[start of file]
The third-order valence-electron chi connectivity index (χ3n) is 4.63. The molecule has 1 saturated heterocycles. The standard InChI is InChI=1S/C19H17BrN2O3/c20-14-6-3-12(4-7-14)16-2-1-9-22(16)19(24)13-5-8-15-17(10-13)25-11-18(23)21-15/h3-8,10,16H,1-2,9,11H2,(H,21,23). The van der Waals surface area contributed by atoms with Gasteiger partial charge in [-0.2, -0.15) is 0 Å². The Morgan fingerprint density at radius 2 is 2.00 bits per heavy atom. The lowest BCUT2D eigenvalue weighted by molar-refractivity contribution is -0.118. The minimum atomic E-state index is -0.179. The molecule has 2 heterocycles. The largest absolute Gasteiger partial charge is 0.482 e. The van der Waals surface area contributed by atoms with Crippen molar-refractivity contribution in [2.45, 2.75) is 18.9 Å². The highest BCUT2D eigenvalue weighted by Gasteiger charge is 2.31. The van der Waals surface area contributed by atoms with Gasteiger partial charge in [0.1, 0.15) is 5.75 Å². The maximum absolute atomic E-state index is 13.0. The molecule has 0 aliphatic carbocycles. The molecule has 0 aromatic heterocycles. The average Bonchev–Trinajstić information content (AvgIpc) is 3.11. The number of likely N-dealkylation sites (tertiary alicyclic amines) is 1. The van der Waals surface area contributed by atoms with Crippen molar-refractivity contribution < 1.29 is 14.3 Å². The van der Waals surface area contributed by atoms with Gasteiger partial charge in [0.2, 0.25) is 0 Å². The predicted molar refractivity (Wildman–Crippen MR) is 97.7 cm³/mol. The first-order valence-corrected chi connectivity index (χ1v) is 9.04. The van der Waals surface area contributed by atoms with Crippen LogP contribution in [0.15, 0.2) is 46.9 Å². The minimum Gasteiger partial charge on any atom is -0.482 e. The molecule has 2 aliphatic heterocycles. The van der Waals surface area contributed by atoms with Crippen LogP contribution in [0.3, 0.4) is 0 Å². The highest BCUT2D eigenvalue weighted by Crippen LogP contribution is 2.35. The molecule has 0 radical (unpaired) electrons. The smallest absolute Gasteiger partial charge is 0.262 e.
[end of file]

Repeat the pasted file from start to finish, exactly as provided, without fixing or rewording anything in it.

The third-order valence-electron chi connectivity index (χ3n) is 4.63. The molecule has 1 saturated heterocycles. The standard InChI is InChI=1S/C19H17BrN2O3/c20-14-6-3-12(4-7-14)16-2-1-9-22(16)19(24)13-5-8-15-17(10-13)25-11-18(23)21-15/h3-8,10,16H,1-2,9,11H2,(H,21,23). The van der Waals surface area contributed by atoms with Gasteiger partial charge in [-0.2, -0.15) is 0 Å². The Morgan fingerprint density at radius 2 is 2.00 bits per heavy atom. The lowest BCUT2D eigenvalue weighted by molar-refractivity contribution is -0.118. The minimum atomic E-state index is -0.179. The molecule has 2 heterocycles. The largest absolute Gasteiger partial charge is 0.482 e. The van der Waals surface area contributed by atoms with Crippen molar-refractivity contribution in [2.45, 2.75) is 18.9 Å². The highest BCUT2D eigenvalue weighted by Gasteiger charge is 2.31. The van der Waals surface area contributed by atoms with Gasteiger partial charge in [0.1, 0.15) is 5.75 Å². The maximum absolute atomic E-state index is 13.0. The molecule has 0 aliphatic carbocycles. The molecule has 0 aromatic heterocycles. The average Bonchev–Trinajstić information content (AvgIpc) is 3.11. The number of likely N-dealkylation sites (tertiary alicyclic amines) is 1. The van der Waals surface area contributed by atoms with Crippen molar-refractivity contribution < 1.29 is 14.3 Å². The van der Waals surface area contributed by atoms with Gasteiger partial charge in [0.2, 0.25) is 0 Å². The predicted molar refractivity (Wildman–Crippen MR) is 97.7 cm³/mol. The first-order valence-corrected chi connectivity index (χ1v) is 9.04. The van der Waals surface area contributed by atoms with Crippen LogP contribution in [0.15, 0.2) is 46.9 Å². The minimum Gasteiger partial charge on any atom is -0.482 e. The molecule has 2 aliphatic heterocycles. The van der Waals surface area contributed by atoms with Crippen LogP contribution in [0.3, 0.4) is 0 Å². The highest BCUT2D eigenvalue weighted by Crippen LogP contribution is 2.35. The molecule has 0 radical (unpaired) electrons. The smallest absolute Gasteiger partial charge is 0.262 e.